When I was in my 20s, I invested in beer, specifically Milwaukee's Best in my refrigerator. In my 50s it’s Molson Coors in my mutual funds.
This penny-saved transformation was a gift from the late J. Earle Bowden. The J. stood for Jesse, but he went by Earle, and at that time he was the most famous person I knew, other than a barkeeper named Trader Jon and Kenny Stabler's wife. Bowden was the revered newspaperman of Northwest Florida. He was talking to me on the loading dock behind the Pensacola News Journal, where we worked. I covered cops at night, and he was headed home from the editor's office.
“Put a little away and forget about it, as young as you are, and you’ll be set someday,” he said something close to. If Earle Bowden had told me I could be a whit-better journalist by climbing palm trees, I would have been a palm-tree climber.
Once I invested, I had skin in the investment game, even if it wasn’t much. I watched the Dow and read the Motley Fool. I’ve rolled over more than a dog. Like a nut who buries coffee cans, I put money in different pots in the markets and pretended it didn't exist until tax time.
It's all about compound interest.
“He who understands it, earns it,” Albert Einstein is credited with but probably didn’t say. “He who doesn’t, pays it.”
It got started for me by measuring up to Bowden, a man who understood it.
If I don’t wind up a ward of society, that’s good for you, too. You’re welcome.
“You either pay now or you pay later,” said Scott Wasserman, who became president of the Bell Policy Center think tank in Denver.
He cited studies that show Colorado could be on the hook for $10 billion if those not currently saving go on to retire with no nest egg. Perspective? People wail for help on Colorado’s highway needs. That’s amounts to $9 billion in the next decade. Highways or old folks? You decide. It'd be nice to be able to afford both.
In the upcoming session, legislators will again try to hammer out a way to encourage people to save their own treasure, so I don't have to give them more of mine. I'm stingy that way.
“This is a commonsense program that incentivizes people to enroll in low-fee IRAs,” Wasserman said. “They can always opt out, but it makes sure that people who don’t have access to retirement programs at work will automatically have access to well-managed, low-fee IRAs, regardless of where they work. Young people, especially, don't have that, and it keeps a lot of people from buying in that first time."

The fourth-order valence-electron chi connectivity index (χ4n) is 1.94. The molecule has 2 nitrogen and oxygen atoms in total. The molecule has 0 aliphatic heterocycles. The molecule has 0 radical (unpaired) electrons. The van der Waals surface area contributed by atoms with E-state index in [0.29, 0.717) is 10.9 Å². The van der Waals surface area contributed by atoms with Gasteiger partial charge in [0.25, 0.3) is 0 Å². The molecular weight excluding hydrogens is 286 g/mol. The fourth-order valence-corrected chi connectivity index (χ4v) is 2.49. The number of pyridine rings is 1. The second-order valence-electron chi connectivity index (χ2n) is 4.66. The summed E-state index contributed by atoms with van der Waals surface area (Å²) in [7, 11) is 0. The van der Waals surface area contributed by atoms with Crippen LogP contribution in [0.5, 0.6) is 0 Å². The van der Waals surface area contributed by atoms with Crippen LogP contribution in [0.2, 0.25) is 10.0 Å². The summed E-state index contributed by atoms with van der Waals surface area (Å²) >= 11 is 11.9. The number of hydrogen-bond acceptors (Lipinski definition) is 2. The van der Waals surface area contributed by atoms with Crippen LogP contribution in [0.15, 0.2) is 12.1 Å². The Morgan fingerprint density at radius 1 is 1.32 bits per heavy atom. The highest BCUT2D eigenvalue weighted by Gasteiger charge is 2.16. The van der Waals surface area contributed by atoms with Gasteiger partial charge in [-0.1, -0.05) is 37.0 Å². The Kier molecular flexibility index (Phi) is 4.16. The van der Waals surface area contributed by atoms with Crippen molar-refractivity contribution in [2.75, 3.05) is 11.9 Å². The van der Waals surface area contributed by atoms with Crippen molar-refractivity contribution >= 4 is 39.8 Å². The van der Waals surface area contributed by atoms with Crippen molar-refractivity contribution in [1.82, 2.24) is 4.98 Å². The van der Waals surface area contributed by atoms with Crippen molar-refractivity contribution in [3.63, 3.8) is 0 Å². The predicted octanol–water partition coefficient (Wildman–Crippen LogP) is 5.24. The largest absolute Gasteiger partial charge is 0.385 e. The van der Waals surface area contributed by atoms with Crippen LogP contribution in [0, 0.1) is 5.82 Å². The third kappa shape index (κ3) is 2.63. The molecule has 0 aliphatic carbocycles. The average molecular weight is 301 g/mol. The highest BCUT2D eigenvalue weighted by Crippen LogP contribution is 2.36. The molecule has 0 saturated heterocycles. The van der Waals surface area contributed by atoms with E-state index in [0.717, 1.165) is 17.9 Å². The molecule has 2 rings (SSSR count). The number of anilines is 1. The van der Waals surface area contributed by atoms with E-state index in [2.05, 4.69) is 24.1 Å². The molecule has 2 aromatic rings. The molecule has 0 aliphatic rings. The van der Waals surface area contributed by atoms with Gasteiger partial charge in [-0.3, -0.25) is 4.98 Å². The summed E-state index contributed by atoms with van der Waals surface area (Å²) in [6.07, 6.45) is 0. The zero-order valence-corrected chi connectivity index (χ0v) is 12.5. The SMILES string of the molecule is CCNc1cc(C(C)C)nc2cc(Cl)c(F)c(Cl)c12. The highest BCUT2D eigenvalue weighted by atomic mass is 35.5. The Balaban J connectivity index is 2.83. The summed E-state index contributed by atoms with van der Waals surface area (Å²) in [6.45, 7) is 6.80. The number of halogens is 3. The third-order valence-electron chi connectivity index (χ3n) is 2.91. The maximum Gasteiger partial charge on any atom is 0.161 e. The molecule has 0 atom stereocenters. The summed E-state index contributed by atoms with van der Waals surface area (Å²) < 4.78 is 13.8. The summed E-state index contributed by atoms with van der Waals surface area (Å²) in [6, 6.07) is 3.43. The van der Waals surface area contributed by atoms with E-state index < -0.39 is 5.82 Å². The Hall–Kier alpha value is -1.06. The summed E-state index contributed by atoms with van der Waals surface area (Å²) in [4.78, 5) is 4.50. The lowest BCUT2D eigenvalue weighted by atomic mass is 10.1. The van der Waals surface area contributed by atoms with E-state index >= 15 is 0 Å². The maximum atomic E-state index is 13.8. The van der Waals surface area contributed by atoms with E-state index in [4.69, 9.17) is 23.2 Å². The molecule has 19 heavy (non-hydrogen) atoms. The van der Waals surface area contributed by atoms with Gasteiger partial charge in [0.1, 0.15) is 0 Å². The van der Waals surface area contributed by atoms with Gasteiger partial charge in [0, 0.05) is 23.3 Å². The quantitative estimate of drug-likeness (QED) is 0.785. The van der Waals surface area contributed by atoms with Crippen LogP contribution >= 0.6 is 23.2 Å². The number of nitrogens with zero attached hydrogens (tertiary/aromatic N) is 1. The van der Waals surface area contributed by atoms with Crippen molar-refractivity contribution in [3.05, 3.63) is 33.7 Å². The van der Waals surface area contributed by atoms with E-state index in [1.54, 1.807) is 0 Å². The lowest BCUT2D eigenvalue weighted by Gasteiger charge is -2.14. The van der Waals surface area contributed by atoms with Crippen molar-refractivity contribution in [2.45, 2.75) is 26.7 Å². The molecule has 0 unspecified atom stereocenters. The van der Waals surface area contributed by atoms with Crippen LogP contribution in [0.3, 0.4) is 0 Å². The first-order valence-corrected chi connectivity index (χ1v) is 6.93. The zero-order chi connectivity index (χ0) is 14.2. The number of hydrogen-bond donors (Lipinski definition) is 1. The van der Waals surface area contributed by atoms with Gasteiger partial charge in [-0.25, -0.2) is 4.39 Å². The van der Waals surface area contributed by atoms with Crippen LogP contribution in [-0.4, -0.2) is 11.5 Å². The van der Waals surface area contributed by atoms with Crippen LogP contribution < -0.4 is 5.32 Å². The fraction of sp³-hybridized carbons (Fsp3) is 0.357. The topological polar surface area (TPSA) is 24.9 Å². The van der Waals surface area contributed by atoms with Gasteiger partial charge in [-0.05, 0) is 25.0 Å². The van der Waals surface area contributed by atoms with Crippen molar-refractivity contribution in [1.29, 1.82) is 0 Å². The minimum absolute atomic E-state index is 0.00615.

And that’s the thing. The market will find rich people to sell opportunities to park and profit from their money. Poor people and young people don’t get a red carpet.
Gov. Jared Polis endorsed the proposed Colorado Secure Savings Plan in his State of the State address on Jan. 9, saying State Treasurer Dave Young is leading the way “to help folks retire with dignity.”
Last year Polis signed Senate Bill 173 to create a committee of experts to study a way to amp up individual private market savings, and lawmakers expected to act on those recommendations this coming session.
Not everybody is on board, of course, or it already would have happened. The study committee didn’t attract a single witness in opposition in its Senate and House committee hearing, with such supporters as the National Association of Personal Financial Advisors and the Small Business Majority. No business groups formally opposed it, but the Colorado Bankers Association was neutral.
A few Republicans needled the "up to" $800,000 in studies and consultants called for in the bill. Others characterized the idea as government fluff that is too little too late.
"This really won't help the Silver Tsunami," said Rep. Jim Wilson, a Republican from Salida, referring to the tidal wave of Baby Boomers. "The Silver Tsunami is here. The question is: What do we do about it?"
Oregon Treasurer Tobias Read helped pass the first-ever state-sponsored retirement program, OregonSaves, when he was a state representative. It's been in operation for two years.
It's not the government in anybody's pocket, Read told me on the phone the Friday before he came to Colorado to make the rounds with policymakers. He sees it as the government out of people's pockets.
“We’re removing a barrier,” he said. “You don’t have to save. You can opt out, and people do. It’s not a barrier to be removed. The fact that people have to deal with a lot of barriers, though, to do what’s in their own best interest doesn’t make any sense.”
The AARP said people with payroll deductions are 15 times more likely to save than those who have to purchase and pay separately.
“We know that nearly half of Colorado workers don’t have access to a retirement savings plan at work,” said Bob Murphy, AARP state director. “This is a huge concern for AARP because when people with little or no savings can no longer work, they will be more likely to struggle financially and also be dependent on social safety net services.”